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[NUTRITION ADVISER]

Animal Proteins and Active People: What's Your Beef?

Nancy Clark, MS, RD

THE PHYSICIAN AND SPORTSMEDICINE - VOL 25 - NO. 5 - MAY 97


Vegetarian diets have become popular among active people because of the belief that meats are bad for health and performance. The fact, though, is that beef, pork, lamb, chicken, and turkey can be a healthful part of your diet.

The Goods on Meat

Red meats and poultry are excellent sources of protein. They also can supply iron and zinc, as well as B vitamins and many other nutrients that can enhance a high-performance diet (table 1: not shown).

Protein. Most active people need about 0.5 to 0.75 grams of protein per pound of body weight per day. You don't need to eat large meat portions to satisfy this requirement, even if you're trying to build muscle. (It's strength training, not extra protein, that builds muscles.) A 150-pound man can get the recommended 75 to 115 grams of protein from two 8-ounce servings of low-fat milk (20 grams), 3 ounces of turkey in a sandwich at lunchtime (25 grams), 4 ounces of red meat at dinner (30 grams), plus the protein in the rest of the day's foods.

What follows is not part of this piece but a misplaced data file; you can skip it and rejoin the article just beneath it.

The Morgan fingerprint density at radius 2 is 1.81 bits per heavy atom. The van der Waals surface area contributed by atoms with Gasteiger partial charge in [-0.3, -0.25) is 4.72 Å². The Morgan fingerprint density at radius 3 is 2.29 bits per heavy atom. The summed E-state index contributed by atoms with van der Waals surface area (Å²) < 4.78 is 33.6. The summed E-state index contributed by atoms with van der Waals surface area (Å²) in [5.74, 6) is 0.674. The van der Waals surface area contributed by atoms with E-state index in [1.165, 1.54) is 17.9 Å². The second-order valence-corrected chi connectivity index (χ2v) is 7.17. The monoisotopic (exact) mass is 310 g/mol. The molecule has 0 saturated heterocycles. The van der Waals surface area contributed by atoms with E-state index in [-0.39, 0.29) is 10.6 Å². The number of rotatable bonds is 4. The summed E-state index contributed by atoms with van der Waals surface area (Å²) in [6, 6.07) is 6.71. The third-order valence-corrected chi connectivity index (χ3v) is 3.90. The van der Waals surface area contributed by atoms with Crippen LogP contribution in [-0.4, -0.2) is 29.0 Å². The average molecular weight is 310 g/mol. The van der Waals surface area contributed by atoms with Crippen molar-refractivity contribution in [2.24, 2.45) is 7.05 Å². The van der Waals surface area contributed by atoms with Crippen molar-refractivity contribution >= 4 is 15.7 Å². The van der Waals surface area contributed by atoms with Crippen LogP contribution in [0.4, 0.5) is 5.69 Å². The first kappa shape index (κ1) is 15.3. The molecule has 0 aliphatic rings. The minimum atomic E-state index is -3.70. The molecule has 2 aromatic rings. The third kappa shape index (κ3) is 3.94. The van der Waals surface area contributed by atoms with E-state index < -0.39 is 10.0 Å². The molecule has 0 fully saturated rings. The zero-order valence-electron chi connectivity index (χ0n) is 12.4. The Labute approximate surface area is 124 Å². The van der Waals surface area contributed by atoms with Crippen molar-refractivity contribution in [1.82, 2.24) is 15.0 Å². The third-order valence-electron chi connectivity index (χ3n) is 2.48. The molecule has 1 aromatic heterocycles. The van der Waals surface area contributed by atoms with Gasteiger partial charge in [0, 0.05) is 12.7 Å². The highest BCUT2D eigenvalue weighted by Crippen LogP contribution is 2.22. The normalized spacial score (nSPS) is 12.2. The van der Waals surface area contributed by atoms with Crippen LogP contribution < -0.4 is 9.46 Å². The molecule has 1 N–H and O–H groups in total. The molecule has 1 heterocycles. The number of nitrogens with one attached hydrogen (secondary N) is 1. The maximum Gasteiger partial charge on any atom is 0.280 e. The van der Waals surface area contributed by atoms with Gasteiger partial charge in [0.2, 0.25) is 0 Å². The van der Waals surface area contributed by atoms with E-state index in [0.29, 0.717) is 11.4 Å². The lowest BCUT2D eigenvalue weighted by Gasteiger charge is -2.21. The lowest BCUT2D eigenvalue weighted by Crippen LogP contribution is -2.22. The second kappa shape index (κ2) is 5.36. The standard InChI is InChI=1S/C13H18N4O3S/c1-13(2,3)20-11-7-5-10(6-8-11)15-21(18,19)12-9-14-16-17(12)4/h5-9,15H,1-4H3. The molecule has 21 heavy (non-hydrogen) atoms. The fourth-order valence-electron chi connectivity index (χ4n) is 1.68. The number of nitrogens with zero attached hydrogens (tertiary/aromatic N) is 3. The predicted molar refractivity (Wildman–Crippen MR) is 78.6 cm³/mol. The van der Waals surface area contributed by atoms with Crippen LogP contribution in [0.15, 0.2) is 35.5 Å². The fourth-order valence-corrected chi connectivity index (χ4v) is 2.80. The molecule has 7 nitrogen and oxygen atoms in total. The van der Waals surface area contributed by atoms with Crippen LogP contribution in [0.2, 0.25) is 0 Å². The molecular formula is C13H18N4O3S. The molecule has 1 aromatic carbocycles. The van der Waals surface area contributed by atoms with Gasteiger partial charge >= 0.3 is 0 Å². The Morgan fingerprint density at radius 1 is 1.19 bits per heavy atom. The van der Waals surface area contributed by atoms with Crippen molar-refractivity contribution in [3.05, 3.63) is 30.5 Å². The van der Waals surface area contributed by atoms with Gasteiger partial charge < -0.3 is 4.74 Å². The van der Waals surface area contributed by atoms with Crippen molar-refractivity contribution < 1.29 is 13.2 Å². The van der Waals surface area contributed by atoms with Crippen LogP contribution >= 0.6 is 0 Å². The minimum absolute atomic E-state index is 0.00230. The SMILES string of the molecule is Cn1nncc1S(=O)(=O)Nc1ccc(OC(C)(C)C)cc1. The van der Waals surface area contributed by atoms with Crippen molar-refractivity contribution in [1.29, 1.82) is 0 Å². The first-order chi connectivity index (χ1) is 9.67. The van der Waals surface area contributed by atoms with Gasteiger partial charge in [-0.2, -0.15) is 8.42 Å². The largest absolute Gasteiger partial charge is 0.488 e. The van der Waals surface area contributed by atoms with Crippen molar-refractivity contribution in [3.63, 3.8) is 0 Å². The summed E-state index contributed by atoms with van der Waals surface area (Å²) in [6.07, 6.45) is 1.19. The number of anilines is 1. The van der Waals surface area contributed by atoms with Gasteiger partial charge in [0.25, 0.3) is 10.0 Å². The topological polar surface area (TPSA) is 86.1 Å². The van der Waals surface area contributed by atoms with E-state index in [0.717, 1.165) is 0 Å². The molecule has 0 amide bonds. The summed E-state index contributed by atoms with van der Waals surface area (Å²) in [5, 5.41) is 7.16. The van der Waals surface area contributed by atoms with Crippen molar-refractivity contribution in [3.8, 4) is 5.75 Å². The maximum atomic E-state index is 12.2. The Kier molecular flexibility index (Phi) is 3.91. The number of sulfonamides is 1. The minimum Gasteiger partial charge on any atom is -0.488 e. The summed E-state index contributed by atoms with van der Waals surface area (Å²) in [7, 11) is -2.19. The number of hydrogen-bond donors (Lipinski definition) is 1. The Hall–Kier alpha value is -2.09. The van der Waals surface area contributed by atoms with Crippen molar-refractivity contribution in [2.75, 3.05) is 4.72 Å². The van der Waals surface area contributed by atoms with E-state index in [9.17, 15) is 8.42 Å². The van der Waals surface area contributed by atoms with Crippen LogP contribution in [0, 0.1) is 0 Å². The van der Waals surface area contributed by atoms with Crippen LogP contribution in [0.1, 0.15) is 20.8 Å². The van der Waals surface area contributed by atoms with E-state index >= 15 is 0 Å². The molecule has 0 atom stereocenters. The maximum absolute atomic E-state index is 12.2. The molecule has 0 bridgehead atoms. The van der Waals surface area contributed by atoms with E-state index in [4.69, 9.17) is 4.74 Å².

Iron and zinc. Vegetarians can get iron and zinc from plant sources, but in smaller amounts and in a form less easily absorbed. Animal proteins also contain a compound known as "MFP factor" that enhances absorption of iron and zinc in plant foods. MFP factor in lean beef in chili, for example, improves absorption of iron from the beans.

The iron in meat will help you avoid the fatigue associated with iron-deficiency anemia; active people who eat red meat tend to have better iron stores than do non-meat eaters. In particular, active people who are at risk of anemia can benefit from eating lean red meats 2 to 4 times per week. Those at risk include menstruating women, who lose iron through menstrual blood; growing teenagers, who need iron for their expanding blood volume; endurance runners, who can damage blood cells through the pounding of their feet on the ground; and athletes in general, who lose small amounts of iron in sweat.

A guideline for choosing iron-rich foods is that darker-colored foods generally have the most iron. For example, a 4-ounce serving of beef supplies about 4 milligrams of the 15-milligram recommended dietary allowance (RDA) of iron; a 4-ounce chicken breast has only 1 milligram, and milk contains even less.

Zinc promotes healing, helps strengthen immunity, and is part of many enzymes that help your body function. Animal foods are the richest source of easily absorbed zinc. Four ounces of beef provides about 6 milligrams—over a third of the 15-milligram RDA.

The Dark Side

The chief disadvantage of animal proteins is saturated fat, the main culprit in heart disease. Although improved breeding and trimming have made lower-fat meats available, the fattier cuts are often the most tempting.